Ari Harow (Photo: Yaron Brener)
Ari Harow (Photo: Yaron Brener)


However, judicial officials said there is still a lot of work left to prepare Harow's testimony for trial. In addition, following the gathering of all testimonies, police will have to continue the investigative work, cross-reference evidence and possibly confront Harow with other suspects—Netanyahu chief among them.  


Harow has been "marked" as a potential state witness in the investigations against Netanyahu after "ironclad evidence" had been gathered against him in another criminal case pertaining to a consulting firm he allegedly continued to own unlawfully while serving as a state employee.


The overwhelming evidence against Harow, as well as pressure put on him—including money confiscated from his accounts, putting him at a risk of losing his house—are what led the former PMO chief of staff to agree to cooperate with law enforcement authorities in return for a mitigated punishment.


As part of the deal Harow accepted, he will be convicted of breach of trust, serve a community service sentence lasting half a year—rather than prison sentence—and pay a fine of NIS 700,000.


Netanyahu 'has no intentions of resigning'

Netanyahu spent the weekend with his family at the Prime Minister's Residence in Jerusalem, holding consultations with his close confidants.


A close associate stressed on Saturday night the prime minister "has no intentions of resigning. He won't give anyone that pleasure. He's preparing for the battle of his life."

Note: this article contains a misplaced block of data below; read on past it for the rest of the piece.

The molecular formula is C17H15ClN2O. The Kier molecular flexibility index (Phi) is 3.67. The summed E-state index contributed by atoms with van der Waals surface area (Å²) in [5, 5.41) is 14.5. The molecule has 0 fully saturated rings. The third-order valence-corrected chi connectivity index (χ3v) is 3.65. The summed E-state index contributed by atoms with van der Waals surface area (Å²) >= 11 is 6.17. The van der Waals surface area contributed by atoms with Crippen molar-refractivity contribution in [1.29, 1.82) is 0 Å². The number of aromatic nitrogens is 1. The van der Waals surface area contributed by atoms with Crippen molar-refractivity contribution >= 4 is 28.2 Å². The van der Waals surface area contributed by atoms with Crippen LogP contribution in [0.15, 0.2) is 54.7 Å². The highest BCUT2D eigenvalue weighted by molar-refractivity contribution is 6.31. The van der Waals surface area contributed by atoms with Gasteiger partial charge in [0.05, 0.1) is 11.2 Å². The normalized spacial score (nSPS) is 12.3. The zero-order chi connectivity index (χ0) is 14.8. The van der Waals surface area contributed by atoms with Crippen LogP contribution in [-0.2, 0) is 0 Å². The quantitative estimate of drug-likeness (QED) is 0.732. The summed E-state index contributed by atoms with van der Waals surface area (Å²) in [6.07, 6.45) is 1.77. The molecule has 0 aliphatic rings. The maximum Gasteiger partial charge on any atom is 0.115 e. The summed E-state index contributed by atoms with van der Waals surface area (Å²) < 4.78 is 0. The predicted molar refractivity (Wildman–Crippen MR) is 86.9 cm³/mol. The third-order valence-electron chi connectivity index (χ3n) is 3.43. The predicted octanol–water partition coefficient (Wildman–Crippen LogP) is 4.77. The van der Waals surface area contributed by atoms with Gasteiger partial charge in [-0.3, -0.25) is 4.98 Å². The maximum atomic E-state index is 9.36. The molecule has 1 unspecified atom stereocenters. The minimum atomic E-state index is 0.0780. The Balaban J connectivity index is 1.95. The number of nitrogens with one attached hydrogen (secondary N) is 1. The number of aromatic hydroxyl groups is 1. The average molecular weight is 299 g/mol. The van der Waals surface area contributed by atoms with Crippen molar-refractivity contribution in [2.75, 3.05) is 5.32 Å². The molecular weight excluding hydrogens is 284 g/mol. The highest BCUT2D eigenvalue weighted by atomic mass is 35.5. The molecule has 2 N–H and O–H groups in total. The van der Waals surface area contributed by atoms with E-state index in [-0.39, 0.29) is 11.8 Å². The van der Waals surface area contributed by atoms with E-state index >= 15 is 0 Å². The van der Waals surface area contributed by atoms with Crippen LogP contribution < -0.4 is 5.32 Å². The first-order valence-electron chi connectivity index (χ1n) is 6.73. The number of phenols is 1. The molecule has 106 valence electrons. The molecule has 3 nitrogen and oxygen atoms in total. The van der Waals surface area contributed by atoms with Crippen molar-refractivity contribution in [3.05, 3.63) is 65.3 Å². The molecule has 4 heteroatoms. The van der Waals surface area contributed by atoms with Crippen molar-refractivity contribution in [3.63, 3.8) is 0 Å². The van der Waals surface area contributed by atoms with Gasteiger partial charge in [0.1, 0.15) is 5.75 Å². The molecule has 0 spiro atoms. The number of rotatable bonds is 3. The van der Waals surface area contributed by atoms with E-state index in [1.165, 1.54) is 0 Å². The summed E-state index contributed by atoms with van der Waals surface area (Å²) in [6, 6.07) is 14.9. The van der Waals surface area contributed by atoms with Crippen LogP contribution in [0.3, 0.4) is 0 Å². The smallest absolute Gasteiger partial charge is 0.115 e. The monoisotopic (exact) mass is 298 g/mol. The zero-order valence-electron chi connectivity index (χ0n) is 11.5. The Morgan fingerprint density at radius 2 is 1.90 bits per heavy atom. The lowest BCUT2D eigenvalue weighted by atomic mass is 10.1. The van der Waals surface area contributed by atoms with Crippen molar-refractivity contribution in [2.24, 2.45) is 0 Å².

Other sources close to the prime minister said he was disappointed on a personal level by the fact Harow, who was so close to Netanyahu, would turn against him.


Harow and Netanyahu (Photo: Alex Kolomoisky)
Harow and Netanyahu (Photo: Alex Kolomoisky)


"The prime minister knows he's not corrupt and hasn't done anything, and that is why there can be nothing here," said one close confidant.


But others, who worked closely with the prime minister in the past, were not surprised.


"Netanyahu is a man who uses people and then discards them," said one such source. "You shouldn't be surprised one of the closest people to Netanyahu becomes a state witness. What's surprising is that it's Ari Harow, the most quiet and modest and least shady man. He's the last person anyone could imagine would be collecting documents and recordings and on judgment day—with the sword of Damocles hanging over his head—come out against Netanyahu."